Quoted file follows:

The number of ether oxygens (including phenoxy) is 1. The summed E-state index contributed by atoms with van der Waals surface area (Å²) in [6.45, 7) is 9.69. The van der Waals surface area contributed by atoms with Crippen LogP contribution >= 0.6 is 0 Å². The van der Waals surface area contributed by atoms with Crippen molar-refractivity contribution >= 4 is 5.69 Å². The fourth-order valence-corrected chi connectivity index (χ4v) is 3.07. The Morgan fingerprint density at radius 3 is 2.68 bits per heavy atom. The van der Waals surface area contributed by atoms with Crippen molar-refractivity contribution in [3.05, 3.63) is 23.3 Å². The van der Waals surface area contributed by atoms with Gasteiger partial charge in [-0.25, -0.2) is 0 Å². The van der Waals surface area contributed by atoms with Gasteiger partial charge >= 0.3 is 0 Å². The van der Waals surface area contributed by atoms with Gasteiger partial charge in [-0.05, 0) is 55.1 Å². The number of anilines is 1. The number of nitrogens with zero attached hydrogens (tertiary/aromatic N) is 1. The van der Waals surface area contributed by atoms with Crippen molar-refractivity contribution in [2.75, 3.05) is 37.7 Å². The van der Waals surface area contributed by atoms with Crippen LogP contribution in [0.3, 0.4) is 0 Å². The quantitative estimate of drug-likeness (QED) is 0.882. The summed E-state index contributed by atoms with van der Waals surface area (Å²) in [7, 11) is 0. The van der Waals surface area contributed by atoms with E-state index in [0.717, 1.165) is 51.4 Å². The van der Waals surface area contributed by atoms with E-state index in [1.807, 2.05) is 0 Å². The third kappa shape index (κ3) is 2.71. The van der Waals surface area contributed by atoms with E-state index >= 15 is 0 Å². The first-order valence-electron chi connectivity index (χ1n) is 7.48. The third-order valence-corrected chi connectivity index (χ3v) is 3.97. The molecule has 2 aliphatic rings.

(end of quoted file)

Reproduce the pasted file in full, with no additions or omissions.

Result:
The number of ether oxygens (including phenoxy) is 1. The summed E-state index contributed by atoms with van der Waals surface area (Å²) in [6.45, 7) is 9.69. The van der Waals surface area contributed by atoms with Crippen LogP contribution >= 0.6 is 0 Å². The van der Waals surface area contributed by atoms with Crippen molar-refractivity contribution >= 4 is 5.69 Å². The fourth-order valence-corrected chi connectivity index (χ4v) is 3.07. The Morgan fingerprint density at radius 3 is 2.68 bits per heavy atom. The van der Waals surface area contributed by atoms with Crippen molar-refractivity contribution in [3.05, 3.63) is 23.3 Å². The van der Waals surface area contributed by atoms with Gasteiger partial charge in [-0.25, -0.2) is 0 Å². The van der Waals surface area contributed by atoms with Gasteiger partial charge >= 0.3 is 0 Å². The van der Waals surface area contributed by atoms with Gasteiger partial charge in [-0.05, 0) is 55.1 Å². The number of anilines is 1. The number of nitrogens with zero attached hydrogens (tertiary/aromatic N) is 1. The van der Waals surface area contributed by atoms with Crippen molar-refractivity contribution in [2.75, 3.05) is 37.7 Å². The van der Waals surface area contributed by atoms with Crippen LogP contribution in [0.3, 0.4) is 0 Å². The quantitative estimate of drug-likeness (QED) is 0.882. The summed E-state index contributed by atoms with van der Waals surface area (Å²) in [7, 11) is 0. The van der Waals surface area contributed by atoms with E-state index in [0.717, 1.165) is 51.4 Å². The van der Waals surface area contributed by atoms with E-state index in [1.807, 2.05) is 0 Å². The third kappa shape index (κ3) is 2.71. The van der Waals surface area contributed by atoms with E-state index >= 15 is 0 Å². The first-order valence-electron chi connectivity index (χ1n) is 7.48. The third-order valence-corrected chi connectivity index (χ3v) is 3.97. The molecule has 2 aliphatic rings.